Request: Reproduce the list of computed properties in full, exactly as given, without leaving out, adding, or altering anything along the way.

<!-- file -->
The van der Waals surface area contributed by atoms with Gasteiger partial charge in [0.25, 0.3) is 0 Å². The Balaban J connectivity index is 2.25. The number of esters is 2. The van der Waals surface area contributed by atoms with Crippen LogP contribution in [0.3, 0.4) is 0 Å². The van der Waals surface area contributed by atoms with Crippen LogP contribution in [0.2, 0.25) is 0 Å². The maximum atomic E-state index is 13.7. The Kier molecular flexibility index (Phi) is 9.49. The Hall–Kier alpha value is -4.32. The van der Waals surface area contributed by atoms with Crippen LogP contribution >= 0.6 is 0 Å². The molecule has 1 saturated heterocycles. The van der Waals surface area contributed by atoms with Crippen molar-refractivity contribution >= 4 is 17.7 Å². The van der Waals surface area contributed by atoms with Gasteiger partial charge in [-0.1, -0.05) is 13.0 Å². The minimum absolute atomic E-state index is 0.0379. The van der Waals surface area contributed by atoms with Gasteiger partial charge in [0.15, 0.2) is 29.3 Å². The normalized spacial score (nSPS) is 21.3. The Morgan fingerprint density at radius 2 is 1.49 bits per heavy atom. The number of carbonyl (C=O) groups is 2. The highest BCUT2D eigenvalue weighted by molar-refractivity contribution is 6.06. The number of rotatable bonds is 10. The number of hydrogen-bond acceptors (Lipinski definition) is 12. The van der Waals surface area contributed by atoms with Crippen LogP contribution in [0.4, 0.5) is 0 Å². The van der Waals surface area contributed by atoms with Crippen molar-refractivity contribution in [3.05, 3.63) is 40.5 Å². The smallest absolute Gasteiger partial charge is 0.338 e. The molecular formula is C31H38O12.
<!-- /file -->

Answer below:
The van der Waals surface area contributed by atoms with Gasteiger partial charge in [0.25, 0.3) is 0 Å². The Balaban J connectivity index is 2.25. The number of esters is 2. The van der Waals surface area contributed by atoms with Crippen LogP contribution in [0.3, 0.4) is 0 Å². The van der Waals surface area contributed by atoms with Crippen LogP contribution in [0.2, 0.25) is 0 Å². The maximum atomic E-state index is 13.7. The Kier molecular flexibility index (Phi) is 9.49. The Hall–Kier alpha value is -4.32. The van der Waals surface area contributed by atoms with Crippen LogP contribution >= 0.6 is 0 Å². The molecule has 1 saturated heterocycles. The van der Waals surface area contributed by atoms with Crippen molar-refractivity contribution >= 4 is 17.7 Å². The van der Waals surface area contributed by atoms with Gasteiger partial charge in [-0.1, -0.05) is 13.0 Å². The minimum absolute atomic E-state index is 0.0379. The van der Waals surface area contributed by atoms with Gasteiger partial charge in [0.15, 0.2) is 29.3 Å². The normalized spacial score (nSPS) is 21.3. The Morgan fingerprint density at radius 2 is 1.49 bits per heavy atom. The number of carbonyl (C=O) groups is 2. The highest BCUT2D eigenvalue weighted by molar-refractivity contribution is 6.06. The number of rotatable bonds is 10. The number of hydrogen-bond acceptors (Lipinski definition) is 12. The van der Waals surface area contributed by atoms with Crippen LogP contribution in [0.4, 0.5) is 0 Å². The van der Waals surface area contributed by atoms with Crippen molar-refractivity contribution in [3.05, 3.63) is 40.5 Å². The smallest absolute Gasteiger partial charge is 0.338 e. The molecular formula is C31H38O12.